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Well-known expert on why IT projects fail, CEO of Asuret, a Brookline, MA consultancy that uses specialized tools to measure and detect potential vulnerabilities in projects, programs, and initiatives. Also a popular and prolific blogger, writing the IT Project Failures blog for ZDNet.

One response to “AntiClue: Five reasons projects fail”

  1. Hobie Swan

    Hi Michael,
    In my experience working with project teams, I have noticed that teams rarely have a chance to sit together with customers (internal or external). Ideally, there should be an opportunity to, as you say, examine “deeper” issues… perhaps to deliberate on the purpose of the project, assumptions behind project goals, project scope, and the definition of failure.

    In the examples I’ve seen, teams have had better-than-average success by using a methodology known as ” mind mapping” to manage these kinds of sessions. Mind mapping enables groups of people (or individuals) to visually capture, organize, and annotate ideas and information. Since it uses key words and phrases instead of sentences and paragraphs, mind maps “move at the speed of thought” to capture brainstorming in real time. As the groups talks, an adept mindmapper can capture the conversation (ideally projecting the map on the wal so all can follow along). And when each participant can clearly see what’s being recorded, it’s often much easier to correct misunderstandings, mistakes and miscommunications that can lead to “solving the wrong problem.”

    I’m not saying there is a technological magic bullet that will eliminate every project foible. But I do think that if you give people the right tool–one that can help them get on the same page–chances are they will have a better understanding of what each party means to say.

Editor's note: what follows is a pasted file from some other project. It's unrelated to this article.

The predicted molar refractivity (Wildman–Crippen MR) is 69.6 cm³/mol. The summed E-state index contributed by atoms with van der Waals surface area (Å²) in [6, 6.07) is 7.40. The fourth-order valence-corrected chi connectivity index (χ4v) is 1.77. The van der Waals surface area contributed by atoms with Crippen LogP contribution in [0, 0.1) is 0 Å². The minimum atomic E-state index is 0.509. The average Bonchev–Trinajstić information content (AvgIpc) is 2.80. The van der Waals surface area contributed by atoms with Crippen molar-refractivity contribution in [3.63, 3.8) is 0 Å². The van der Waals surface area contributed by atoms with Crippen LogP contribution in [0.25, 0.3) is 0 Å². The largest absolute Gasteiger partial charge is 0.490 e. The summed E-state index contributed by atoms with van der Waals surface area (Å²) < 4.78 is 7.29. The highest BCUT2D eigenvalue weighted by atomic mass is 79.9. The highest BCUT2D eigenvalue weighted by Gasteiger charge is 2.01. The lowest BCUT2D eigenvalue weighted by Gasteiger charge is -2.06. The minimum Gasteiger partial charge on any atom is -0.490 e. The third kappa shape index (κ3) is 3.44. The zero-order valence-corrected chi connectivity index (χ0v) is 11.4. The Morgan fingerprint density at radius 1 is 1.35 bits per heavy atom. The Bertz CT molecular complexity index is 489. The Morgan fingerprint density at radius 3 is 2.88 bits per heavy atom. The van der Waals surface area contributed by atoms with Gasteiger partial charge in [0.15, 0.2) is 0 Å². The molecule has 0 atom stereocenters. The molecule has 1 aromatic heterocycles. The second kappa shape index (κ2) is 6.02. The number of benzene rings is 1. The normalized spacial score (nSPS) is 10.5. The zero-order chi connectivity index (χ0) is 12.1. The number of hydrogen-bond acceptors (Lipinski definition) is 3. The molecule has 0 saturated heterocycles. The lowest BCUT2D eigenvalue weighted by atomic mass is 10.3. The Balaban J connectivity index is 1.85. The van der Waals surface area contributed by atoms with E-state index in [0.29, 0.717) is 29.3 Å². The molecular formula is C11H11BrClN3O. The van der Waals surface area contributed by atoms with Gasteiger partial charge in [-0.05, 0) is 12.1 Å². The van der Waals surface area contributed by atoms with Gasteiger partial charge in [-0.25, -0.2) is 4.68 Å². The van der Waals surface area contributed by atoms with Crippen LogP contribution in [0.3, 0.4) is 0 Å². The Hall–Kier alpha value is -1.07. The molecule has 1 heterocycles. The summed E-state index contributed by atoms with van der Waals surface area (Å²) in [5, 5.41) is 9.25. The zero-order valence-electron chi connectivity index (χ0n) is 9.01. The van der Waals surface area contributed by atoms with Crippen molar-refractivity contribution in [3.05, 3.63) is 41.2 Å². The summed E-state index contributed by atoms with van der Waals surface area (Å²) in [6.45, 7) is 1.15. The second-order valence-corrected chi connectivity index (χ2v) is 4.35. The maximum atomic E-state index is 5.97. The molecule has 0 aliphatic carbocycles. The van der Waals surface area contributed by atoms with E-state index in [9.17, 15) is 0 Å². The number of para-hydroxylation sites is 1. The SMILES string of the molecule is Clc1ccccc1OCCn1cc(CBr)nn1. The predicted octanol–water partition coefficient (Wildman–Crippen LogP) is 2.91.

Mind mapping allows groups to capture ideas quickly, organize them until they make sense to all parties, publish the results in any number of formats, and then, finally, to create a kind of project portal by attaching to the map all manner of associated documents, web sites, emails, images, etc. There aren’t many softwares that enable you to aggregate such a diversity of information sources in one document.

    You may be interested in going to to see and example of how mind mapping is used to gather requirements. Using mind maps, project teams can get the 30,000-foot view by “collapsing the map branches.” Alternately, they can open up these branches to dive way down into the weeds to get to them minutest details. The ability to toggle between overview and details gives project stakeholders the kind of perspective that can improve project success rates.

    One of the main challenges of project stakeholders is to make sure everyone involved has a common understanding of the project at hand.. Mind mapping is a dynamic, quickly learned–and often entertaining way to accomplish this.

    Thanks for an interesting article.
    Hobie Swan